DIY: A Texas Sized Rain Barrel

13 Jul

Okay, so maybe it’s not “Texas Sized”, but 55 gallons is a lot of rain water to work with! Once filled, of course.

That’s 55 gallons of water I don’t have to pay for monthly to water my plants and lawn with.

One could say, it’s 55 gallons of free water!

Free, for a price. 🙂

It will eventually pay for itself.. by summers end hopefully!


This week we’ve been getting a bunch of rain. Watching it fall is normally exciting, relaxing, refreshing, relieving… just because we don’t get it much! This week, I felt wasteful just watching it. And much less relaxed.

Maybe I’m becoming cheap, but it was almost like watching free money fall from the sky and right into the gutter.

So, I threw a few buckets down(and a cooler) to catch any money… uh, rain, I could. I had about 6-7 gallons of water in less than an hour, just of run off from the roof. Imagine what I could get from collecting from the gutters!

So I went straight to craigslist. And totally lucked out! Someone’s always got something I need. Not necessarily a good thing.

I found an ad for someone who makes rain barrels and sells them for $40 for a 55 gallon. My husband did a little research and couldn’t find anything less than $65 for JUST the barrel.

So we picked one up yesterday, and headed straight to Home Depot where we sorted out how we wanted to attach it to our downspout.

At first we thought we’d just cut off the downspout at the right height so it would just pour straight into the top of the barrel… but considered what we’d have to do to fix/replace it when we decide to move.

This little contraption we stumbled upon by accident. It’s really pretty awesome.

They call it a Catch-A-Raindrop, and it’s designed to catch the majority of the water on the sides of the downspout and redirect it out through a hose attachment, while letting debris fall through the middle and out the bottom. If you’ve ever see water flow through a pipe straight down, you know it flows down the sides, so this is really genius!

Of course we were skeptical, but wanted to try it anyways.

We grabbed the cheapest hose we could find, and moved on to find a base to raise up the rain barrel.

We checked out the paver stones and settled on this terra cotta stone to blend well with the brick on our house.

And they were on sale! Normally $1.91 each, we got 10 for $1.61.

Then we grabbed a bag of sand for the base, and headed out to get started.

So because it was such a quick process, I missed getting a photo of Pete leveling out the ground with a shovel and speading the sand.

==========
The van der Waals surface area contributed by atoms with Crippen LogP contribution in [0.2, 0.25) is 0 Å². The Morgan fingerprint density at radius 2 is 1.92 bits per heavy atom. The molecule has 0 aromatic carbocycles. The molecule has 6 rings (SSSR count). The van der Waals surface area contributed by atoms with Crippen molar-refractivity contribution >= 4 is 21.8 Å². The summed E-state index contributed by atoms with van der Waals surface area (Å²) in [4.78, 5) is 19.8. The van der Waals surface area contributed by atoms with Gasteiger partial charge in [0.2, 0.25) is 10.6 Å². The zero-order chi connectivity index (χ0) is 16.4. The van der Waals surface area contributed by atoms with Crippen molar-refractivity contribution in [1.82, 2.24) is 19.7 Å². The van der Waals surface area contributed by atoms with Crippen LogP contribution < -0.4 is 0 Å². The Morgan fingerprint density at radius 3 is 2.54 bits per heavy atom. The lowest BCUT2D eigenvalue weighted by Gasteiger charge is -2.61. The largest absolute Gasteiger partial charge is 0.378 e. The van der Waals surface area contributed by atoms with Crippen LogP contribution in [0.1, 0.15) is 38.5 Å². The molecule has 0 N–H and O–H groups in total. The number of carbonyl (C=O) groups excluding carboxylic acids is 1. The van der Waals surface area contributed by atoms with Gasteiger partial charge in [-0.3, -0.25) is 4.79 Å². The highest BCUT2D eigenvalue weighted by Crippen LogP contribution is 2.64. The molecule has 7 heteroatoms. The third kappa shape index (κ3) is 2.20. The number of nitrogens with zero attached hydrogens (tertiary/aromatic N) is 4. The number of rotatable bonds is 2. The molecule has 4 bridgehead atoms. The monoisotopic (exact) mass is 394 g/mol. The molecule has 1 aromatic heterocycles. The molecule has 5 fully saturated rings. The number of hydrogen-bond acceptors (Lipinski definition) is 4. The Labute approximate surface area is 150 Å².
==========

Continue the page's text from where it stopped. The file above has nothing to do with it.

So Pete used a hack saw and cut the downspout, and put the Catch-A-Raindrop on, piece of cake!

Then we had to test it to make sure it acutally worked!

Pete sprayed the roof with water, and I honestly was surprised it actually worked! And when we ever move, we can take our barrel with us, cap off the hose attachment end, and the downspout will continue to work like it did before!

Had to drill out a hole in one of the lids to put the hose into.

Easy peezy lemon squeezy.

And the last step was really only for asthetics. I saw and idea on pinterest to make your rain barrel look a bit more “pretty”.  All it involved was decorative marble stones and a flower pot.

Ooooooh. No big deal. I left the flower pot off, for now. May add something around the base. But the only ones who will really see it is us! And our neighbors, if they stand on the side of their house.


Here’s my inspiration photo from Lovelace Files

A rain barrel doesnt have to be ugly! via Lovelace Files


The view from the front.

The view from the patio.

So glad to have this for the next time it rains. Hope it’s soon!

Total cost breakdown:
$40 – Barrel with spout
$6.85 – Catch-A-Raindrop
$16.10 – Pavers @ $1.61 for 10
$7.97 – Hose
$3 – Sand
$3 – Marble stones
$76.92 Total Cost

Totally worth it!



We only had to wait 3 days for some rain, and man am I glad we got the rain barrel when we did!

Our barrel is over flowing with 55 gallons of awesome rain water, and it only took about 40 minutes.

And that’s how it’s done, son.

Or daughter.

I’ve never been so proud!


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